On the Origin of Animal Species
The origins of the animal kingdom lie buried in sediment and shale.
Animals are one of the most prolific and well-known among the six kingdoms of life, which include plants, fungi, and bacteria. From simple fish to gargantuan elephants, animals have dominated virtually every ecosystem for a significant portion of the Earth’s history. We can see animals in practically every inhabited environment, save for those rare conditions tolerated only by extremophiles. And yet, surprising as it is, we aren’t entirely sure where the animal kingdom came from -- though we have formed theories as to its origins. These theories, which have been made possible by monumental scientific advancements and discoveries of new fossil sites, have given us a glimpse into the strange worlds that preceded our own.
To understand the rise of animal life, we must first travel to the Ediacara Hills of South Australia. Here, a rich variety of fossilized organisms have been discovered and radioactively dated -- uncovering a catalyst period between the Proterozoic and Phanerozoic eras. Known as the Ediacaran, named so after the place of origin of these fossils, this time period is estimated to have lasted from around 638 million years ago to roughly 541 million years ago -- being the direct predecessor to the famous Cambrian Explosion. In this geologic period, a strange mixture of life forms ruled the prehistoric seas.
Among them were widespread bacterial mats, made from countless single-celled organisms existing within single colonies. These mats, which served as the launching point for multicellular life, was a major food source within typical Ediacaran ecosystems. In fact, these mats often form fossils known as stromatolites -- pillars of fossilized cyanobacteria whose generations lived on top of their dead relatives. Though most of the Earth’s photosynthetic life existed in these colonies, much of it took the form of single-celled algae, which spread throughout the oceans as the newest autotrophic clade within the ocean. But the Ediacaran isn’t important just because it happened to support algal life.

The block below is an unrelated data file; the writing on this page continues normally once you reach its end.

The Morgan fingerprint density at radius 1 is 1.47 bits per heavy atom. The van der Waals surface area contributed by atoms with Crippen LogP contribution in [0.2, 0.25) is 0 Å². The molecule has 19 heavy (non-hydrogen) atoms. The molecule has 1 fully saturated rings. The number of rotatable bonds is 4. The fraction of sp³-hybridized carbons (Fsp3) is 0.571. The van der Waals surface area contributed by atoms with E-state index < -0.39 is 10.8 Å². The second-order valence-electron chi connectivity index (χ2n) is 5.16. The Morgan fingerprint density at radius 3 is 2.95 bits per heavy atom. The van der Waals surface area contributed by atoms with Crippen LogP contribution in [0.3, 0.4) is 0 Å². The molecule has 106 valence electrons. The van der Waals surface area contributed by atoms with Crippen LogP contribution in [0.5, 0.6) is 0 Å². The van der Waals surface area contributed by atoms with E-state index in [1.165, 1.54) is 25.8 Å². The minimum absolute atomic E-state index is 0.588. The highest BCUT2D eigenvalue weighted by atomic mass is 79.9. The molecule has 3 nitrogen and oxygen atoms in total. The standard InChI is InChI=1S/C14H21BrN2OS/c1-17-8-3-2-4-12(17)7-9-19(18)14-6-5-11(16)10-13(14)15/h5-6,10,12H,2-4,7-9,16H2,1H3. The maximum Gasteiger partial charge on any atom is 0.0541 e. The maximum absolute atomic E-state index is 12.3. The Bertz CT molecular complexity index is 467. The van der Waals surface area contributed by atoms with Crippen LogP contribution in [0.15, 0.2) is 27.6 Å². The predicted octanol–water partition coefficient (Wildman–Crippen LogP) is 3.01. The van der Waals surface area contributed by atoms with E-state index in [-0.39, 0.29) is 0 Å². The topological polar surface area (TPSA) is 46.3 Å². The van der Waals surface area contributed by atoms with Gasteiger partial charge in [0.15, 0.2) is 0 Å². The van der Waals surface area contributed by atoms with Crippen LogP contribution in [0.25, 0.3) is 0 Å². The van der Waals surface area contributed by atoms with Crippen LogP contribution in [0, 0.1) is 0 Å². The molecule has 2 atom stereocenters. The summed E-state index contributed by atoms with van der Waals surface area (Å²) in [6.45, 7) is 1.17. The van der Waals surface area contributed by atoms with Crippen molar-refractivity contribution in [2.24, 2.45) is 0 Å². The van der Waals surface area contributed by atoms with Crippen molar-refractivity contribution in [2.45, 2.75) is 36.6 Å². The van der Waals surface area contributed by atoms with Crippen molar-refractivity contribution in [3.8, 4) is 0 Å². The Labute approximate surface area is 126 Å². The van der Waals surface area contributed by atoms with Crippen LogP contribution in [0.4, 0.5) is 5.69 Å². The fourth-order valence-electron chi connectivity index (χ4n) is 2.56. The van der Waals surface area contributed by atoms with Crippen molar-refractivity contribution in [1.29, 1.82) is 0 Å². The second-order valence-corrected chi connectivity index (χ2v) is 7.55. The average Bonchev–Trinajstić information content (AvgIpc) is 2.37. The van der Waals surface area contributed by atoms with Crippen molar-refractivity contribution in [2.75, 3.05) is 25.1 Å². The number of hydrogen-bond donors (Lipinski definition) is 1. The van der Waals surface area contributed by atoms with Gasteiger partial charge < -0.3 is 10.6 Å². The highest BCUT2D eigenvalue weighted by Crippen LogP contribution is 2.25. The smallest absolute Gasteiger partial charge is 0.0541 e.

Throughout the 20th century, most of the fossils excavated from the Ediacara Hills were thought to be related to today’s marine plants. However, with further research scientists concluded that these were actually some of our earliest ancestors. Frond-like fossils, once thought to be remnants of prehistoric seaweeds, are now thought to be precursors to modern sea pens -- distant relatives of jellyfish and sea anemones. Meanwhile, fossilized sediment trails allowed the scientific community to identify some of the first mobile animals -- many of which are the first known examples of bilateral symmetry.
The discovery and recontextualization of the Ediacaran fossils allowed scientists to classify the late Ediacaran as an evolutionary radiation -- a period of time across which a wide variety of species develop and diversify. This event, now known as the Avalon Explosion (575 mya to 541 mya), is what we now believe to be the origin of the animal kingdom, giving rise to those lucky few taxa that would carry the torch of life into the first period of the Phanerozoic Era -- the Cambrian.